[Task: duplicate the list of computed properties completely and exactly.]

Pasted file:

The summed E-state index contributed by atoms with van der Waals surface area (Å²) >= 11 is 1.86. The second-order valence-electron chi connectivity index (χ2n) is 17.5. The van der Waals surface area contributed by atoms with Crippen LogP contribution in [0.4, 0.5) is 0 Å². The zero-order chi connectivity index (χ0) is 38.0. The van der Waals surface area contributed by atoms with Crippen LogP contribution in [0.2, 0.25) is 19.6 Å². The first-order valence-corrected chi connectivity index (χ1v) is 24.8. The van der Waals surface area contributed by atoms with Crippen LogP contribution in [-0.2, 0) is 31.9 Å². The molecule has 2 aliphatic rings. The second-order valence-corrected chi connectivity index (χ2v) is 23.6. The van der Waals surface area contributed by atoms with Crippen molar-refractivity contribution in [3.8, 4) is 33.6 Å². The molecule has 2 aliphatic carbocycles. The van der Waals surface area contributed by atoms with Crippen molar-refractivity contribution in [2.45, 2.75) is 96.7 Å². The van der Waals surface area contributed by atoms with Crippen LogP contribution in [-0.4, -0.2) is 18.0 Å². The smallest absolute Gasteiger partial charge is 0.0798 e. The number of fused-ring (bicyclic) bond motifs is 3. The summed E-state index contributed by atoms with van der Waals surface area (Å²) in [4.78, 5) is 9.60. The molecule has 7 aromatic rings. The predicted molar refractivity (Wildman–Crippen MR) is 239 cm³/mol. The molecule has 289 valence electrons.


The summed E-state index contributed by atoms with van der Waals surface area (Å²) >= 11 is 1.86. The second-order valence-electron chi connectivity index (χ2n) is 17.5. The van der Waals surface area contributed by atoms with Crippen LogP contribution in [0.4, 0.5) is 0 Å². The zero-order chi connectivity index (χ0) is 38.0. The van der Waals surface area contributed by atoms with Crippen LogP contribution in [0.2, 0.25) is 19.6 Å². The first-order valence-corrected chi connectivity index (χ1v) is 24.8. The van der Waals surface area contributed by atoms with Crippen LogP contribution in [-0.2, 0) is 31.9 Å². The molecule has 2 aliphatic rings. The second-order valence-corrected chi connectivity index (χ2v) is 23.6. The van der Waals surface area contributed by atoms with Crippen molar-refractivity contribution in [3.8, 4) is 33.6 Å². The molecule has 2 aliphatic carbocycles. The van der Waals surface area contributed by atoms with Crippen molar-refractivity contribution in [2.45, 2.75) is 96.7 Å². The van der Waals surface area contributed by atoms with Crippen LogP contribution in [-0.4, -0.2) is 18.0 Å². The smallest absolute Gasteiger partial charge is 0.0798 e. The number of fused-ring (bicyclic) bond motifs is 3. The summed E-state index contributed by atoms with van der Waals surface area (Å²) in [4.78, 5) is 9.60. The molecule has 7 aromatic rings. The predicted molar refractivity (Wildman–Crippen MR) is 239 cm³/mol. The molecule has 289 valence electrons.